Summer of Books & Chocolates with Casa Bosques

Casa Bosques, the literary world’s beloved CDMX-based curators, are now making their mark on Manhattan.
Their first-ever U.S. pop-up is opening its doors at The Standard, East Village just in time for Pride month! The limited-run, queer-owned retail concept will highlight rare books, indie zines, jewelry, and of course, their namesake chocolate line Casa Bosques Chocolatier. A majority of the spotlighted authors are LGBTQ+ voices, from Be Oakley to The HIV Howler and Margaret Y Ya, and more.

In an oversaturated world of screens, there’s something restorative about slowly browsing a hand-picked library and intentionally choosing a read to linger over. Quite frankly, there’s nothing more that we’d rather do on an early summer afternoon. We caught up with Co-Founder Jorge de la Garza on a BTS look behind the store and what we can expect from C.BB. next.

To shop it yourself, follow signs from The Standard, East Village’s lobby from 11 a.m. - 7 p.m. until June 15. Casa Bosques will also be curating programming featuring their favorite queer voices - see the full lineup here.

How do you decide on such a one-of-a-kind book selection? Are most collaborations born out of inbound connections, or do you reach out to them proactively?

It's a bit of both, really. Initially, I relied on what I learned while working in libraries in the UK and my knowledge of the local scene in Mexico City. Over time, as my networks grew, things became easier. However, it's an ongoing process. New and incredible projects are constantly emerging, while some don't last long, so you have to actively seek out what feels relevant, new, or unique. Lately, we're trying to include more options from the global south, as it's still challenging for publications to circulate from different regions of the global south.

Are there ever any logistical hurdles that come with working with independent publishers or artists directly?

To be honest, we prefer working directly with publishers and artists. Shipping costs are usually lower, and issues are more easily resolved. Direct connections also make book launches, talks and other collaborations more likely. However, paying each publisher individually can be a headache, which is why working with distributors makes sense. We do a mix, depending on the project, but we maintain personal connections with most, if not all, of the local independent publishers we work with.

What is your guilty pleasure when it comes to leisure reading? Do you ever find yourself feeling jaded about personal reading after your constant exposure to the literary world?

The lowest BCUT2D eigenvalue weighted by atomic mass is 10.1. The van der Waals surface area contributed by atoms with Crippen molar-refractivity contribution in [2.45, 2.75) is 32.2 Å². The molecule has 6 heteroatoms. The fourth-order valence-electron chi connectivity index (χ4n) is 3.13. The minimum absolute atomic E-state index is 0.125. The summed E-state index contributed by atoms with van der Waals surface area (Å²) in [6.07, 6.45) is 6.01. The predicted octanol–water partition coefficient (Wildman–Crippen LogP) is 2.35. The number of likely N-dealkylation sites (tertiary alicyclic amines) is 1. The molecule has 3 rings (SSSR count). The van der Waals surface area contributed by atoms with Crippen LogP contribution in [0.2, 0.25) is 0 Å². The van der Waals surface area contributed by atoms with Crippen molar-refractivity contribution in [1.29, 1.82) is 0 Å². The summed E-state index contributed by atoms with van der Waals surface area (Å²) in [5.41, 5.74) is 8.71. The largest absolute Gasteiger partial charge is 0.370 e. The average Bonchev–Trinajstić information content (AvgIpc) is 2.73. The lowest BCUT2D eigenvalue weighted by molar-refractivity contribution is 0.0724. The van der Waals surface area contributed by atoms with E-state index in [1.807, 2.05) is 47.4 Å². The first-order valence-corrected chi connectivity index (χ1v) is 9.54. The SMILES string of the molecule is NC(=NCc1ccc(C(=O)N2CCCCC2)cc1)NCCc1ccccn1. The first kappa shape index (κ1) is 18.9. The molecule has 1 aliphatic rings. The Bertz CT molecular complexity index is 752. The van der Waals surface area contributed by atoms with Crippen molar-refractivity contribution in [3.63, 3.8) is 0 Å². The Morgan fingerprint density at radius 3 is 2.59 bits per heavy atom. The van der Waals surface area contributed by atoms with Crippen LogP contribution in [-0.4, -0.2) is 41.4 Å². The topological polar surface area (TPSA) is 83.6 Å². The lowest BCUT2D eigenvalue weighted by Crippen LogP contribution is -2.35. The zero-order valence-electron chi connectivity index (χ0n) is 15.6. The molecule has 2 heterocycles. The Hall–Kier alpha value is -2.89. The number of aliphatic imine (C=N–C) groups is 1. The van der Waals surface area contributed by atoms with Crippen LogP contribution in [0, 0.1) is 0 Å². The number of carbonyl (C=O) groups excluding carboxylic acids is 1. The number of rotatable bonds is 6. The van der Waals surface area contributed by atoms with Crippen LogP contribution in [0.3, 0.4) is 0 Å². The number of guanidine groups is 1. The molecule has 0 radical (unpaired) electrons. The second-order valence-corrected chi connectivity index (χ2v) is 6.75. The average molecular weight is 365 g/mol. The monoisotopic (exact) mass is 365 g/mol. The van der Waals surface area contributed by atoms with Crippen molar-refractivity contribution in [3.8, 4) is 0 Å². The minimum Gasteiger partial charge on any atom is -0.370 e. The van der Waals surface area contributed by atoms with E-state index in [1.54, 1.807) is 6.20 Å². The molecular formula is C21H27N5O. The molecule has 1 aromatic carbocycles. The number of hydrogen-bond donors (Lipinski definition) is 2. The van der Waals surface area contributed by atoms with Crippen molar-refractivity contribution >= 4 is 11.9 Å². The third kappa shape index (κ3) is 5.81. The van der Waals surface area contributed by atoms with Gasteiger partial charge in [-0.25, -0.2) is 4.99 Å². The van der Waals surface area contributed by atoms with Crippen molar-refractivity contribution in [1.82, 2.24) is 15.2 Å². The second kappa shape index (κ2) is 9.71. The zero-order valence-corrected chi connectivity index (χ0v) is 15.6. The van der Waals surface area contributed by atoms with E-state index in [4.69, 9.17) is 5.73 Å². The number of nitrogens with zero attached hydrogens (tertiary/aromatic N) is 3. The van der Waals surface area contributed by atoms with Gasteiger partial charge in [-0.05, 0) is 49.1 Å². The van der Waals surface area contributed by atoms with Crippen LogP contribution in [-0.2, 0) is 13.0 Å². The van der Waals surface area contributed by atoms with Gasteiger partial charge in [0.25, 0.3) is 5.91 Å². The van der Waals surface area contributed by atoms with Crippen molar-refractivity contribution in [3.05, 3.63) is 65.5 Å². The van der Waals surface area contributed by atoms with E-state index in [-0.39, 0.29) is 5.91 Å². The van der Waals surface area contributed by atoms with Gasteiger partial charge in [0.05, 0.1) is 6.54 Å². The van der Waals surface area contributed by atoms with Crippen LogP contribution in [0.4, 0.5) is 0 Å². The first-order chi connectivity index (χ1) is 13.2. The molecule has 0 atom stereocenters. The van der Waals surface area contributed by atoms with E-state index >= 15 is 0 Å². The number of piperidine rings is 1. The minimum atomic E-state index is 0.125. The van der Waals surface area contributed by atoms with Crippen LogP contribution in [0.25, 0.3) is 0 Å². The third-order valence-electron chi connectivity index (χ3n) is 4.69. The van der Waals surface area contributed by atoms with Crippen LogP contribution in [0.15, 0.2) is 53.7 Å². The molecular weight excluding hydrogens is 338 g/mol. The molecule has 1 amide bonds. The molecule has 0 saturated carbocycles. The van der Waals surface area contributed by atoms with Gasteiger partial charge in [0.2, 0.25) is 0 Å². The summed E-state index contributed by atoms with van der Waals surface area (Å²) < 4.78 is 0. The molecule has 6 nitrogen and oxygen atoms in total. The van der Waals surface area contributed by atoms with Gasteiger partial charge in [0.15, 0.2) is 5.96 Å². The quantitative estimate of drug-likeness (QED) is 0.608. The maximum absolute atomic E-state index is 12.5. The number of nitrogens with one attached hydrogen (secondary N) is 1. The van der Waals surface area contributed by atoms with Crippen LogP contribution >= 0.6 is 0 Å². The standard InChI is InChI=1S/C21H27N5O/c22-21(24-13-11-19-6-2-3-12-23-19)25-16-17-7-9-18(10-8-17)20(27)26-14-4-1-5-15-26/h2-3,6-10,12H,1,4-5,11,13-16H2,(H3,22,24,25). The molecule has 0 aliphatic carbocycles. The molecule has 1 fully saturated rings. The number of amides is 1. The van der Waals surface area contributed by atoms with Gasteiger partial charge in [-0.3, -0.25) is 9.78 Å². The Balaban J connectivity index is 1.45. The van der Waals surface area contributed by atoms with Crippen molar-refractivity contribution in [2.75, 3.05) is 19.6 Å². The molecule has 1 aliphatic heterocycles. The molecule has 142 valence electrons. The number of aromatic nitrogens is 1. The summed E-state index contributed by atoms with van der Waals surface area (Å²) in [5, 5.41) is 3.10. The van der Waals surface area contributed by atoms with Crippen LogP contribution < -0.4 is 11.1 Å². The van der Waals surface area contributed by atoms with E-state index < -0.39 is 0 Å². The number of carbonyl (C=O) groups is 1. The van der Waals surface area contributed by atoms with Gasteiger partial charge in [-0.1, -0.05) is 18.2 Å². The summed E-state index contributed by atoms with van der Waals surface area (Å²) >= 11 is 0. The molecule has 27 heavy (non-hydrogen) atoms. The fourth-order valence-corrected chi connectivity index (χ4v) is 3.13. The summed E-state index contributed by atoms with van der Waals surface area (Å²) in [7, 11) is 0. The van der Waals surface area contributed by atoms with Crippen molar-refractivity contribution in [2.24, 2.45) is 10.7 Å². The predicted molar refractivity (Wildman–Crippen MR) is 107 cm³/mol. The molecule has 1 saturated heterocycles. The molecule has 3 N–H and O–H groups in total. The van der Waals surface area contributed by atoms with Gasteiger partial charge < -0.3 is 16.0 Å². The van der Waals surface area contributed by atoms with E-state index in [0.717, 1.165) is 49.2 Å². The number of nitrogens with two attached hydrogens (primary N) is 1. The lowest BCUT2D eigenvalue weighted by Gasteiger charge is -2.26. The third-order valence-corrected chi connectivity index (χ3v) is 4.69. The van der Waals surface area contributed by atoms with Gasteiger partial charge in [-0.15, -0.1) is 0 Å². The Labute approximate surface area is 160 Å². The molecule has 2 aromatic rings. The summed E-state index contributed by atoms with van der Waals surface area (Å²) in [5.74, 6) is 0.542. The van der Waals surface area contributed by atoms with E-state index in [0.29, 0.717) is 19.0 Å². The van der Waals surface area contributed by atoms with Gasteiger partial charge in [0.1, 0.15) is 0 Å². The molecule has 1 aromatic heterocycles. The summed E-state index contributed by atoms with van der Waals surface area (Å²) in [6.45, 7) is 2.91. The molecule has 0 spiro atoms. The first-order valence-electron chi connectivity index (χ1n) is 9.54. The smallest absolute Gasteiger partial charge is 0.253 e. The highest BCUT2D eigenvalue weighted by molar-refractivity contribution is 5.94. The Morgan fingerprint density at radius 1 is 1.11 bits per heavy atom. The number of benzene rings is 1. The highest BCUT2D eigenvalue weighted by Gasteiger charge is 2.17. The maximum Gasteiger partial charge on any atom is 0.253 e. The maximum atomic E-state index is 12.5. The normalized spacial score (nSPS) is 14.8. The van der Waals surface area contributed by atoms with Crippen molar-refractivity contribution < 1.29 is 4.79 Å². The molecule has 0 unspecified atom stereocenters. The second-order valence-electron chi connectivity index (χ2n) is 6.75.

Oh sure, but since Casa Bosques stocks more art and design publications, I turn to novels or short story collections (I’ve been into Kazuo Ishiguro lately), or newspaper articles (if I wanna keep in brainy). Otherwise, I enjoy scrolling through "digital folklore" (memes) and I love a good comment section. I also love music, films, TV series, ranging from artsy to campy and everything in between.

Even before the bookstore, you launched Casa Bosques Chocolatier as a collaborative platform. Why the foray into chocolate? What are the parallels that you notice between chocolate making and books?

The chocolates are actually my business partner’s project. Rafael launched them before we started working on the bookstore. He’s been obsessed with chocolate since we met. The parallels I notice are more about aspects like packaging, collaborating with artists, and I guess savoring life’s moments, a feeling you can also get from a book. To me, the chocolates are like edible multiples, and they certainly enhance the experience of enjoying a book.

Now that you’ve ticked NYC off as your first international pop-up, where would be your dream locale to launch in?

This is a difficult question, as I still feel like I’m not familiar with so many NYC neighborhoods, even after numerous trips. But as of now, financial constraints aside, I’d love to have a locale in the East Village, the Lower East Side or someplace in Brooklyn (preferably right next to Prospect Park, being that this is all in the realm of my imagination).

And most importantly, how do you keep your book pages from getting chocolate all over them? 

This is an important question. But it's all about being mindful. If you're deeply engrossed in a book, just remember to use one hand exclusively for the chocolate and the other for the book.


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